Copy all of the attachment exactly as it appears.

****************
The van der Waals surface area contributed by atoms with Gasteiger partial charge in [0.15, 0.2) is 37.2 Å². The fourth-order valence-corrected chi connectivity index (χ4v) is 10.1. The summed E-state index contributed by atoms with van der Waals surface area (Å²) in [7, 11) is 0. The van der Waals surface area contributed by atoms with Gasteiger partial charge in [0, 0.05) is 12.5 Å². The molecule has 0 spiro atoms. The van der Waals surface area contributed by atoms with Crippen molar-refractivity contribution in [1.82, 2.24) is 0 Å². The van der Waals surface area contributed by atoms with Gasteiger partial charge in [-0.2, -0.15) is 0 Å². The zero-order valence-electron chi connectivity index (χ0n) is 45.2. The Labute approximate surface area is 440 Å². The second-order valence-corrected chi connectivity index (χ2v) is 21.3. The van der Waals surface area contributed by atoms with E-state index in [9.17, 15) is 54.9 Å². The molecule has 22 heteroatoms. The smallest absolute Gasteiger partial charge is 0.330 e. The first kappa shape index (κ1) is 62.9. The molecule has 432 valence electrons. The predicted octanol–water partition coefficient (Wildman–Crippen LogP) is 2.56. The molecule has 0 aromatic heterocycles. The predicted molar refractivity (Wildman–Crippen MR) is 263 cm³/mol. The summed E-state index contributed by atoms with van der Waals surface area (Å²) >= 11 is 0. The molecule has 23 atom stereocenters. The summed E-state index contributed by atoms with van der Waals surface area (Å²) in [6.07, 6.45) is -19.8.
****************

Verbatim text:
The van der Waals surface area contributed by atoms with Gasteiger partial charge in [0.15, 0.2) is 37.2 Å². The fourth-order valence-corrected chi connectivity index (χ4v) is 10.1. The summed E-state index contributed by atoms with van der Waals surface area (Å²) in [7, 11) is 0. The van der Waals surface area contributed by atoms with Gasteiger partial charge in [0, 0.05) is 12.5 Å². The molecule has 0 spiro atoms. The van der Waals surface area contributed by atoms with Crippen molar-refractivity contribution in [1.82, 2.24) is 0 Å². The van der Waals surface area contributed by atoms with Gasteiger partial charge in [-0.2, -0.15) is 0 Å². The zero-order valence-electron chi connectivity index (χ0n) is 45.2. The Labute approximate surface area is 440 Å². The second-order valence-corrected chi connectivity index (χ2v) is 21.3. The van der Waals surface area contributed by atoms with E-state index in [9.17, 15) is 54.9 Å². The molecule has 22 heteroatoms. The smallest absolute Gasteiger partial charge is 0.330 e. The first kappa shape index (κ1) is 62.9. The molecule has 432 valence electrons. The predicted octanol–water partition coefficient (Wildman–Crippen LogP) is 2.56. The molecule has 0 aromatic heterocycles. The predicted molar refractivity (Wildman–Crippen MR) is 263 cm³/mol. The summed E-state index contributed by atoms with van der Waals surface area (Å²) >= 11 is 0. The molecule has 23 atom stereocenters. The summed E-state index contributed by atoms with van der Waals surface area (Å²) in [6.07, 6.45) is -19.8.